The Ununtiable Twine wrote:tl;dr - I am not a liar. Proof! I don't mean to drag this on, but I don't like being called a liar (in a public forum read by tons of individuals I interact with on a professional basis, at that) and really wish some people wouldn't shitpost claiming that I am one. You're better than that, quizbowl. No one is bound by some codex to make their vanity packets cater to the needs of others, although accessibility rocks and such accessible packets are very much appreciated. My packet is a vanity packet that is free to play, and on top of that, I spelled out what you were getting yourselves into before you played. For proof, see upthread. At worst, I let you play a shitty vanity packet for free. It's not like I charged you to play questions that clued Leela Gandhi's office phone number or anything.
No one actually called you a liar, just a bad writer and a poor judge of difficulty. Furthermore, your oblique reference to a bad tournament Ike wrote over half a decade ago (and has repeatedly apologized for and made up for with his consistently excellent writing since) to try to cover your failed experiment just highlights the fact that you're completely resistant to internalizing criticism and will continue to act petulant despite the fact that your questions just were not that enjoyable and just not that good.
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Re: warning: limitless indalecio discussion

Post by The Ununtiable Twine » Fri Jun 03, 2016 12:12 pm

The Quest for the Historical Mukherjesus wrote:
The Ununtiable Twine wrote:tl;dr - I am not a liar. Proof! I don't mean to drag this on, but I don't like being called a liar (in a public forum read by tons of individuals I interact with on a professional basis, at that) and really wish some people wouldn't shitpost claiming that I am one. You're better than that, quizbowl. No one is bound by some codex to make their vanity packets cater to the needs of others, although accessibility rocks and such accessible packets are very much appreciated. My packet is a vanity packet that is free to play, and on top of that, I spelled out what you were getting yourselves into before you played. For proof, see upthread. At worst, I let you play a shitty vanity packet for free. It's not like I charged you to play questions that clued Leela Gandhi's office phone number or anything.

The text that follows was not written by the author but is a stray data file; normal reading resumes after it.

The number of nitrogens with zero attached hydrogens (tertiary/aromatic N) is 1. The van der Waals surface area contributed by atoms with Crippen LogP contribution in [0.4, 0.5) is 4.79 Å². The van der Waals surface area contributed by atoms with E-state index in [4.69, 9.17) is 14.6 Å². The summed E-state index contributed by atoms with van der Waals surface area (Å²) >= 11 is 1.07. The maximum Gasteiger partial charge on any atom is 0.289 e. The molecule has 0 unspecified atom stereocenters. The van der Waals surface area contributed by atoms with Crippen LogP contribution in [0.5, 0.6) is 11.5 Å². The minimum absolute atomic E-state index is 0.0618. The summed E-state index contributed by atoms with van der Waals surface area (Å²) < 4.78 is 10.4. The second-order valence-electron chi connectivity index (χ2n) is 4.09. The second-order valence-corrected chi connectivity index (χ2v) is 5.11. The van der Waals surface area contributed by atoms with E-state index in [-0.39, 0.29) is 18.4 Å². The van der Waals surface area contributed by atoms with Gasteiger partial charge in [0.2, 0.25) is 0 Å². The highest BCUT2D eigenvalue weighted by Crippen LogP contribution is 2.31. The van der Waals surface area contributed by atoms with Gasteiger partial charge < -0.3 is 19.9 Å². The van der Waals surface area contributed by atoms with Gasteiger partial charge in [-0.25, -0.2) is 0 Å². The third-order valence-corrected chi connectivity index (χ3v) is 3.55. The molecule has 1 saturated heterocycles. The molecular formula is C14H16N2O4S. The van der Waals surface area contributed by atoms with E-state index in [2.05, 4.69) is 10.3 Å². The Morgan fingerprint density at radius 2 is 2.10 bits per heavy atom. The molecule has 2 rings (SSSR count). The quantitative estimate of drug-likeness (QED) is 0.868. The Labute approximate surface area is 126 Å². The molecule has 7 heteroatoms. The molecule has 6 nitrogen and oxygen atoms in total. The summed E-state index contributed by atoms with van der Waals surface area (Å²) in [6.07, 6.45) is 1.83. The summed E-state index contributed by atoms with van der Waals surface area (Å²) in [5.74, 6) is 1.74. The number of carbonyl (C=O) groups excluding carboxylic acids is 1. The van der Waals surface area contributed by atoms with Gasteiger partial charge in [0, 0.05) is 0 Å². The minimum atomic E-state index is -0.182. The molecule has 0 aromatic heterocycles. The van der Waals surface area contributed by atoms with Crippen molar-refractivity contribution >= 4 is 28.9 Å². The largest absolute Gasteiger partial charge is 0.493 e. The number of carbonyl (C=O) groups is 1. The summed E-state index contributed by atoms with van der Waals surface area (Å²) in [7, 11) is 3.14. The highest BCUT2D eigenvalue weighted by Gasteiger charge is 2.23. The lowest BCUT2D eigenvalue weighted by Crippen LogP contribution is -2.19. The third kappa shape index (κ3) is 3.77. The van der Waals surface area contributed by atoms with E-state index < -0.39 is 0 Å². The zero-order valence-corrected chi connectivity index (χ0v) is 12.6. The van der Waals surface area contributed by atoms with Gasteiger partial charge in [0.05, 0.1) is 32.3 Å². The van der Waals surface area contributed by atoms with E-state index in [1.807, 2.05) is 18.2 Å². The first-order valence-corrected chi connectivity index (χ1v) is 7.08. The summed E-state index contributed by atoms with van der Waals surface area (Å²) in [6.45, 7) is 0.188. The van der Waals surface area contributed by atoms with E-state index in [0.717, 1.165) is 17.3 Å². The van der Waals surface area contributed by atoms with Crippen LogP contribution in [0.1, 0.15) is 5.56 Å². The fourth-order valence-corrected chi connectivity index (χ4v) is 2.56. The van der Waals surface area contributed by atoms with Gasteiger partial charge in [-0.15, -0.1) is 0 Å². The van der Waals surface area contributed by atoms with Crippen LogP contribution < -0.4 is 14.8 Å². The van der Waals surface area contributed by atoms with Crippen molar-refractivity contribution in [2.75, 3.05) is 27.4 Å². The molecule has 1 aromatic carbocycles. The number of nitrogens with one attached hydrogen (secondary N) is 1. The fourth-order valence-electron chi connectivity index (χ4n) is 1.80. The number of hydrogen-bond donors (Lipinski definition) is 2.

No one actually called you a liar, just a bad writer and a poor judge of difficulty. Furthermore, your oblique reference to a bad tournament Ike wrote over half a decade ago (and has repeatedly apologized for and made up for with his consistently excellent writing since) to try to cover your failed experiment just highlights the fact that you're completely resistant to internalizing criticism and will continue to act petulant despite the fact that your questions just were not that enjoyable and just not that good.
Well then how about I apologize and make it better? I wrote a packet perceived to be bad my many. I'm fairly certain I understand that. The questions weren't good for the field because I overshot the difficulty of the packet (and even my target difficulty). Contrary to popular belief the questions did focus on things that were very important within the context of games (for the most part). Whether or not my experiment failed will be determined by CULEX. If it worked, CULEX will be a lot better than I had previously intended it to be. I realize that Ike has done better since, Eric. Thanks for your concern but I'm fairly certain I understand how the results of this experiment will affect the actual tournament. You won't be disappointed.
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Re: warning: limitless indalecio discussion

Post by The Time Keeper » Fri Jun 03, 2016 1:21 pm

I only had four words to make a joke.
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Re: warning: limitless indalecio discussion

Post by The Ununtiable Twine » Sat Jun 04, 2016 4:35 am

This post goes into a detailed comparison regarding the 15% of answerlines at ACFNATIONALS and the material that I put into LIMITLESS INDALECIO, as well as to clear up some simple points about how other people fuck up writing too. It happens. Anyway this is a long post, you're more than welcome to read. Spoilers abound.

I would like to point out that the very person who is criticizing me for a bad lead-in to a question in a challenge packet that I did not charge anyone to play also seemed to have problems giving me points on a protest - points that are still not accounted for in the stats of his tournament! Since we are bringing up particulars and my writing style has come into question because of a bad clue, I figured I would elaborate: